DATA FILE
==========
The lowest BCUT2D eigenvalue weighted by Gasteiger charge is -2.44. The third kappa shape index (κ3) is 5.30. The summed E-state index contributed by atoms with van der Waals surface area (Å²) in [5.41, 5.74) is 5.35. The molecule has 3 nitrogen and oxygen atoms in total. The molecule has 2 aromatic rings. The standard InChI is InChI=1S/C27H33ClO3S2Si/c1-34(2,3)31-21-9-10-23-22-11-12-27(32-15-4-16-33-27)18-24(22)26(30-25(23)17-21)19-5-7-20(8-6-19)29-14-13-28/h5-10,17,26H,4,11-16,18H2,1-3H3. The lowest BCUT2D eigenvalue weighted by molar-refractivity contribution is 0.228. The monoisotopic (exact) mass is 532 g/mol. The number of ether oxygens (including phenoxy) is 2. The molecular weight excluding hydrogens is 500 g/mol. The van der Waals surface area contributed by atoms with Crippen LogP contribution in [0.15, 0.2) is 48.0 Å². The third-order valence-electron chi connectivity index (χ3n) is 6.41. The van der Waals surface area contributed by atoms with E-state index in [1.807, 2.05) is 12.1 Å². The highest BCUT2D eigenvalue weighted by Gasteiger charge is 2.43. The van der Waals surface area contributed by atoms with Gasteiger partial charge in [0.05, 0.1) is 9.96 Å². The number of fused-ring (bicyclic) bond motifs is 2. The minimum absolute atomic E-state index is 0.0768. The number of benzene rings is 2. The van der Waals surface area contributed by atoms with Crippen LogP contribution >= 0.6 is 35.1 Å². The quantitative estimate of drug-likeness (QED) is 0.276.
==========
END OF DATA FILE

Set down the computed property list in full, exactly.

The lowest BCUT2D eigenvalue weighted by Gasteiger charge is -2.44. The third kappa shape index (κ3) is 5.30. The summed E-state index contributed by atoms with van der Waals surface area (Å²) in [5.41, 5.74) is 5.35. The molecule has 3 nitrogen and oxygen atoms in total. The molecule has 2 aromatic rings. The standard InChI is InChI=1S/C27H33ClO3S2Si/c1-34(2,3)31-21-9-10-23-22-11-12-27(32-15-4-16-33-27)18-24(22)26(30-25(23)17-21)19-5-7-20(8-6-19)29-14-13-28/h5-10,17,26H,4,11-16,18H2,1-3H3. The lowest BCUT2D eigenvalue weighted by molar-refractivity contribution is 0.228. The monoisotopic (exact) mass is 532 g/mol. The number of ether oxygens (including phenoxy) is 2. The molecular weight excluding hydrogens is 500 g/mol. The van der Waals surface area contributed by atoms with Crippen LogP contribution in [0.15, 0.2) is 48.0 Å². The third-order valence-electron chi connectivity index (χ3n) is 6.41. The van der Waals surface area contributed by atoms with E-state index in [1.807, 2.05) is 12.1 Å². The highest BCUT2D eigenvalue weighted by Gasteiger charge is 2.43. The van der Waals surface area contributed by atoms with Gasteiger partial charge in [0.05, 0.1) is 9.96 Å². The number of fused-ring (bicyclic) bond motifs is 2. The minimum absolute atomic E-state index is 0.0768. The number of benzene rings is 2. The van der Waals surface area contributed by atoms with Crippen LogP contribution >= 0.6 is 35.1 Å². The quantitative estimate of drug-likeness (QED) is 0.276.